The online ocean science community has been vocally skeptical about the Ocean Cleanup, a device that aims to physically remove plastic pollution from the ocean. Drs. Kim Martini and Miriam Goldstein published a technical review of its feasibility over at Deep Sea News, and Andrew asked some important questions that have yet to be answered. Also, be sure to read environmental journalist Chris Clarke’s thorough overview of these concerns.
Overall concerns include a lack of understanding of the problem (including but not limited to the fact that much of the harmful ocean plastic is small and well-dispersed), insufficient structural integrity for a large object that will be deployed in the open ocean (which would result in the object breaking and creating even more ocean garbage), and the fact that this device is designed to aggregate objects of a certain size to remove them from the water but cannot distinguish between plastic and living things.
Mainstream media coverage has been noticeably less critical of the Ocean Cleanup, often presenting the idea as revolutionary and it’s creator as a genius.
Artist’s conception of the Ocean Cleanup, from TheOceanCleanup.com
I am not an expert in ocean plastic pollution. However, the uncritical tone of most mainstream media coverage of the Ocean Cleanup does not seem to correspond with my impression of expert opinion on this matter from speaking with expert colleagues who study this.
Through professional contacts, I developed a list of 51 ocean plastic pollution experts who work in academia, government, and the environmental non-profit sector, and I sent them some questions about the Ocean Cleanup. 15 (4 in academia, 5 each in government and the non-profit sector, and 1 in industry) agreed to participate in an anonymous survey. While this is not (and not intended to be) an exhaustive survey of the entire field of ocean plastic pollution, the broad agreement among a diverse group of experts is telling. Below, please see what they had to say through some representative quotes. Some respondents chose to provide an on-the-record quote, while many chose to remain anonymous out of concerns about reprisal.
I also asked Lonneke Holierhoek, COO of the Ocean Cleanup, to respond to these concerns. Her comments are included in each section.
Credit: WAYHOME studio / Shutterstock
This is part of the new regular column on science communication. To suggest a topic, email [email protected]
Imagine, for a moment, that you’re in middle school. The spring formal is approaching and if you don’t have a date, you will literally die ohmygod. Your goal is “find someone to go to the dance with me”. You can’t just walk into the cafeteria and scream “SOMEONE GO TO THE DANCE WITH ME”. (I mean, you can, but…) You need to be tactical. You need to have a specific audience in mind.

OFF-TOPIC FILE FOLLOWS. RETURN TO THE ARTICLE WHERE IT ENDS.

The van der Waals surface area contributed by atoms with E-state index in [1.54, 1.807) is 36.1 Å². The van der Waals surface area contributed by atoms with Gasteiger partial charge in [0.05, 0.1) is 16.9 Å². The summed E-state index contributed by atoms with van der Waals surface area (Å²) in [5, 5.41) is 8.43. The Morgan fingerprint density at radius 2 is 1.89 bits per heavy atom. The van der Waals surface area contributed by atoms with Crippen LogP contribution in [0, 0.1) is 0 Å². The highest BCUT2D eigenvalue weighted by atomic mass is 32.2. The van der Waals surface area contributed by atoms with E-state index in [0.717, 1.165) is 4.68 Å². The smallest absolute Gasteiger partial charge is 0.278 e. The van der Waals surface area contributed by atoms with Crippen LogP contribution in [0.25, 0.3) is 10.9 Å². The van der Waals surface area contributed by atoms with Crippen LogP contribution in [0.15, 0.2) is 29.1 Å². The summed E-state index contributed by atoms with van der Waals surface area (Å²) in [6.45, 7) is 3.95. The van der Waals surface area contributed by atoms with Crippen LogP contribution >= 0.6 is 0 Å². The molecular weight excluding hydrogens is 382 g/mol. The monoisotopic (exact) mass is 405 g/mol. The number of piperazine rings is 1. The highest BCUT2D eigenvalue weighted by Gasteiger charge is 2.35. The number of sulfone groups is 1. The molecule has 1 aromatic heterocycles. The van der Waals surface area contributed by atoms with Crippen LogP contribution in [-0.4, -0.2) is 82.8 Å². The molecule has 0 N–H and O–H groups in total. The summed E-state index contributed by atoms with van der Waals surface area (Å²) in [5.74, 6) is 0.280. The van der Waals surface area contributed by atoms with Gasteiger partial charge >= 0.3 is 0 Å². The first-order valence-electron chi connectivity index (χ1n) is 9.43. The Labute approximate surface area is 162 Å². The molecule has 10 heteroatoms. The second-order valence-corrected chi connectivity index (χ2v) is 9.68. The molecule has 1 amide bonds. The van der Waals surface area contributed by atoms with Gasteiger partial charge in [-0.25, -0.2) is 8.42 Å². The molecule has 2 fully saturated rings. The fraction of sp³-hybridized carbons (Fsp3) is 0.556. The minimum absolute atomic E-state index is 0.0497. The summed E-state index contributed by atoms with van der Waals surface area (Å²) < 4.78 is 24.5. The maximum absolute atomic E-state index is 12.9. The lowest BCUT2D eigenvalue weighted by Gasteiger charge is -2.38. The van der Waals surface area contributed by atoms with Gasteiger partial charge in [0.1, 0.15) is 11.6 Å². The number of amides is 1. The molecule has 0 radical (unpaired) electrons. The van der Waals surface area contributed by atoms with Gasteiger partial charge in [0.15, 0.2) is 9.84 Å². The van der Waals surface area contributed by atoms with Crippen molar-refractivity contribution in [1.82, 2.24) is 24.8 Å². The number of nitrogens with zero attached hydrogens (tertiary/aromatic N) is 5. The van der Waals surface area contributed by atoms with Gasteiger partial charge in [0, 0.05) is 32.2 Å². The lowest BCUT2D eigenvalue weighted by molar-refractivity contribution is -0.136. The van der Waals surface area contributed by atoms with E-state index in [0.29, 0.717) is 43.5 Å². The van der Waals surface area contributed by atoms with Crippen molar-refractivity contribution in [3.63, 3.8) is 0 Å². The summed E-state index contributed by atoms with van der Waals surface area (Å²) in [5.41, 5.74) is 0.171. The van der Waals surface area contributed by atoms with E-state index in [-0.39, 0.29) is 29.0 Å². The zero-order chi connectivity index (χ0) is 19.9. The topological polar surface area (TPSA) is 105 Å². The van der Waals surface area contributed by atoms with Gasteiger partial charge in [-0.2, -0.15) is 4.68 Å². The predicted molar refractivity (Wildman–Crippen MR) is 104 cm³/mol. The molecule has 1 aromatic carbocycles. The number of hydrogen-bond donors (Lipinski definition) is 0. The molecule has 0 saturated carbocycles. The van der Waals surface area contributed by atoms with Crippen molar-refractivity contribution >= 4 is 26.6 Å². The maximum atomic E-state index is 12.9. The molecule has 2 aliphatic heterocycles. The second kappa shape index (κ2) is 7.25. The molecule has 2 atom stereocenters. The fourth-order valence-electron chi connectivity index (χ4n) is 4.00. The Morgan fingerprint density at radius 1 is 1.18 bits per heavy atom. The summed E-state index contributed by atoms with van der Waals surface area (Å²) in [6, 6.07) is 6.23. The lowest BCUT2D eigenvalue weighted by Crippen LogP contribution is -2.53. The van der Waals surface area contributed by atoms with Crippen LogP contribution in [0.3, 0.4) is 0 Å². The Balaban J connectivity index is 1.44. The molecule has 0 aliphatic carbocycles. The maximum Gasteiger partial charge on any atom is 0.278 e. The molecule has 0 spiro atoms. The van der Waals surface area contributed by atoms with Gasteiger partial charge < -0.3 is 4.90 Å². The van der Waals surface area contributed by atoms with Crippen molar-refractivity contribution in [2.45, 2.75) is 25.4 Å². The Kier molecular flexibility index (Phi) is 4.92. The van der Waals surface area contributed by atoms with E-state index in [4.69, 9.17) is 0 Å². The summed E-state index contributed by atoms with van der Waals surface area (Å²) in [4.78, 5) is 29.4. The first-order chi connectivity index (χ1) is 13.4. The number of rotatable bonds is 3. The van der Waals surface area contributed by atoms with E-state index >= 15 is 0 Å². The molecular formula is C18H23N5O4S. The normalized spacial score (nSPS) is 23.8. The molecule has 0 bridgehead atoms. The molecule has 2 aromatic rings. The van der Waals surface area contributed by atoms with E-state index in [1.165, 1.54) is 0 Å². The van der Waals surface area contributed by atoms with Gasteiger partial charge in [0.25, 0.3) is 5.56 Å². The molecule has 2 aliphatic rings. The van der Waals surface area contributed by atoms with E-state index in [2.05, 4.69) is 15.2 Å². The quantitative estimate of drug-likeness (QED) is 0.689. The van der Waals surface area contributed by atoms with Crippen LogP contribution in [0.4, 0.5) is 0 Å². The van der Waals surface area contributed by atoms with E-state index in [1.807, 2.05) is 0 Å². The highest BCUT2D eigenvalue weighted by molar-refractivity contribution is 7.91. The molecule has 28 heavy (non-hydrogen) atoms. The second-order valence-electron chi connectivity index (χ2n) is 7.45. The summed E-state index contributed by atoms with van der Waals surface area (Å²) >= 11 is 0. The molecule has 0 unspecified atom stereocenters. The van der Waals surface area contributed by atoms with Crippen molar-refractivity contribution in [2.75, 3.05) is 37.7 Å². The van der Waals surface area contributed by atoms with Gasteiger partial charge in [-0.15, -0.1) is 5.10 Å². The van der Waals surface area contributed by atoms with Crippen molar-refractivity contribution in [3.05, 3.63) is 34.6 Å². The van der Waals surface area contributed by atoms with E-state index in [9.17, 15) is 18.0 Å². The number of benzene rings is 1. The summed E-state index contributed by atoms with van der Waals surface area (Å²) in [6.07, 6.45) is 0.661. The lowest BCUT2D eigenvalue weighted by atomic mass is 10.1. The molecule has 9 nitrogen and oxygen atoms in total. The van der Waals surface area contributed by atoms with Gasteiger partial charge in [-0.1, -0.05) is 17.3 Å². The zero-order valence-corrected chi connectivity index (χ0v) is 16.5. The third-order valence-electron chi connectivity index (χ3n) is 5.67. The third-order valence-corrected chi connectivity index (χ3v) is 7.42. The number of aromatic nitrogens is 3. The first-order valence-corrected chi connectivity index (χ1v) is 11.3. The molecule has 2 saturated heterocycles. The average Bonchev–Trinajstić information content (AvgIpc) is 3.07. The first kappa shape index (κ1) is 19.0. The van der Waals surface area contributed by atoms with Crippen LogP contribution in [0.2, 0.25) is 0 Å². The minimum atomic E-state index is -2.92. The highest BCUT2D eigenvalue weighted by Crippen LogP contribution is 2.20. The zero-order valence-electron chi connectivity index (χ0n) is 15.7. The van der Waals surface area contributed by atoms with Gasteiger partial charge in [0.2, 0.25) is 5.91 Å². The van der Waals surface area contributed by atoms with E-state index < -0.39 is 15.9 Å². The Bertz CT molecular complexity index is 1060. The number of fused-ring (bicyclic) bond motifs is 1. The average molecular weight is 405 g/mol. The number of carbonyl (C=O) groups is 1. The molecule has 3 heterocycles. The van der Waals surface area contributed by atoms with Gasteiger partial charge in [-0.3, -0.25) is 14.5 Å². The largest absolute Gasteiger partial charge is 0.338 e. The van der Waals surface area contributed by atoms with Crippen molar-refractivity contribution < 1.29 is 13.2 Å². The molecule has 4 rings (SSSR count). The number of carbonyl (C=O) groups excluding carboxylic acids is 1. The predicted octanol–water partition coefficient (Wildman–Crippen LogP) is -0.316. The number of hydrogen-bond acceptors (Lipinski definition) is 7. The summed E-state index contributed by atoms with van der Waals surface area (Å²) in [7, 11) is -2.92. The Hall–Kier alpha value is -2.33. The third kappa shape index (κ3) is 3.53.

A poorly defined audience (or one that is overly broad) is the root cause of the vast majority of issues I run into when I’m working with someone on their science outreach. From “I don’t know where to start” to “I can’t get anyone to listen/subscribe/come to my talk/donate,” my first question is always going to be “who is your audience?”. My next question is going to be “okay, now can you narrow that down”?.
The temptation is always going to be to have the broadest audience possible. If you aren’t appealing to EVERYONE you might miss out on potential opportunities! You could turn away a potential audience! You could miss out on the chance to be the most beloved science communicator that ever communicated!
How much of the ocean is really protected?
When the International Astronomical Union changed its definition of what constitutes a planet in our solar system in 2006, demoting hapless Pluto to a dwarf planet, the decision sparked fierce scientific debate and an outcry from the public. But after all was said and done, we earthlings now have a better understanding of our celestial neighborhood, with eight perfectly nice authentic planets, and a greater appreciation of what it takes to be in that exclusive club.
Now, the ocean science community may be facing its own “Pluto Moment.”
The International Union for Conservation of Nature (IUCN)—keeper of the Red List, the most comprehensive source on the conservation status of life on Earth—also sets the global standard for marine protected areas (MPAs). The IUCN has numerous subcategories of MPAs, from fully protected areas to those that allow some fishing or other activity, but in the group’s eyes all MPAs must be created with the primary goal of conserving biodiversity.